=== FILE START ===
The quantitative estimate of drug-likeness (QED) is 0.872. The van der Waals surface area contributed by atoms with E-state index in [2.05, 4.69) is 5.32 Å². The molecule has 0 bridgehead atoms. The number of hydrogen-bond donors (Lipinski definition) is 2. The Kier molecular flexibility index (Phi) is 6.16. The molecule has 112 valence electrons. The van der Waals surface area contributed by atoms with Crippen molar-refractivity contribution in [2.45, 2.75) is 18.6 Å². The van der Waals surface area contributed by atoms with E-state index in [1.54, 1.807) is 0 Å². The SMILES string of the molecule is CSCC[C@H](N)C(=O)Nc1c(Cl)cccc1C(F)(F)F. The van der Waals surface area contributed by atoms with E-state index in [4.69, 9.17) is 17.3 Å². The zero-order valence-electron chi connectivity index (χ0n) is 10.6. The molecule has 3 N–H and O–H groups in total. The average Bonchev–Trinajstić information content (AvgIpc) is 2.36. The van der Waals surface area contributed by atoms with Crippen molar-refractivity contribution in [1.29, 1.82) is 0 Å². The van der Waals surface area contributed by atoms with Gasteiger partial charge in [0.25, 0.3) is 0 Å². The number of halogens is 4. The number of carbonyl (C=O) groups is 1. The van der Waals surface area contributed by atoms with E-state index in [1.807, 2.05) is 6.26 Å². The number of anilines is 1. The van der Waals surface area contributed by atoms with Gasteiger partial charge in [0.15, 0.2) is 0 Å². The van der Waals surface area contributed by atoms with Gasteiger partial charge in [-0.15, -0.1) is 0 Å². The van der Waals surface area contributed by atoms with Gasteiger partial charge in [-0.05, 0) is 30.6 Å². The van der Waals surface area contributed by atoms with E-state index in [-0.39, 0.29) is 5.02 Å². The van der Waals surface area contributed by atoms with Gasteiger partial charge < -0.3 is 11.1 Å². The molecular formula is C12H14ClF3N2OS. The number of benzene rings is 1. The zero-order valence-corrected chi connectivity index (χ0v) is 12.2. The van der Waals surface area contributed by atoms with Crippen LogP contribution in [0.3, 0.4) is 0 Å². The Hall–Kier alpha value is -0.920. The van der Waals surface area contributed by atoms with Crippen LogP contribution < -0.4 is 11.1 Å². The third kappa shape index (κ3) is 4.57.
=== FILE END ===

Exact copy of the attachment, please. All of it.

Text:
The quantitative estimate of drug-likeness (QED) is 0.872. The van der Waals surface area contributed by atoms with E-state index in [2.05, 4.69) is 5.32 Å². The molecule has 0 bridgehead atoms. The number of hydrogen-bond donors (Lipinski definition) is 2. The Kier molecular flexibility index (Phi) is 6.16. The molecule has 112 valence electrons. The van der Waals surface area contributed by atoms with Crippen molar-refractivity contribution in [2.45, 2.75) is 18.6 Å². The van der Waals surface area contributed by atoms with E-state index in [1.54, 1.807) is 0 Å². The SMILES string of the molecule is CSCC[C@H](N)C(=O)Nc1c(Cl)cccc1C(F)(F)F. The van der Waals surface area contributed by atoms with E-state index in [4.69, 9.17) is 17.3 Å². The zero-order valence-electron chi connectivity index (χ0n) is 10.6. The molecule has 3 N–H and O–H groups in total. The average Bonchev–Trinajstić information content (AvgIpc) is 2.36. The van der Waals surface area contributed by atoms with Crippen molar-refractivity contribution in [1.29, 1.82) is 0 Å². The van der Waals surface area contributed by atoms with Gasteiger partial charge in [0.25, 0.3) is 0 Å². The number of halogens is 4. The number of carbonyl (C=O) groups is 1. The van der Waals surface area contributed by atoms with E-state index in [1.807, 2.05) is 6.26 Å². The number of anilines is 1. The van der Waals surface area contributed by atoms with Gasteiger partial charge in [0.15, 0.2) is 0 Å². The van der Waals surface area contributed by atoms with Gasteiger partial charge in [-0.15, -0.1) is 0 Å². The van der Waals surface area contributed by atoms with Gasteiger partial charge in [-0.05, 0) is 30.6 Å². The van der Waals surface area contributed by atoms with E-state index in [-0.39, 0.29) is 5.02 Å². The van der Waals surface area contributed by atoms with Gasteiger partial charge < -0.3 is 11.1 Å². The molecular formula is C12H14ClF3N2OS. The number of benzene rings is 1. The zero-order valence-corrected chi connectivity index (χ0v) is 12.2. The van der Waals surface area contributed by atoms with Crippen LogP contribution in [0.3, 0.4) is 0 Å². The Hall–Kier alpha value is -0.920. The van der Waals surface area contributed by atoms with Crippen LogP contribution < -0.4 is 11.1 Å². The third kappa shape index (κ3) is 4.57.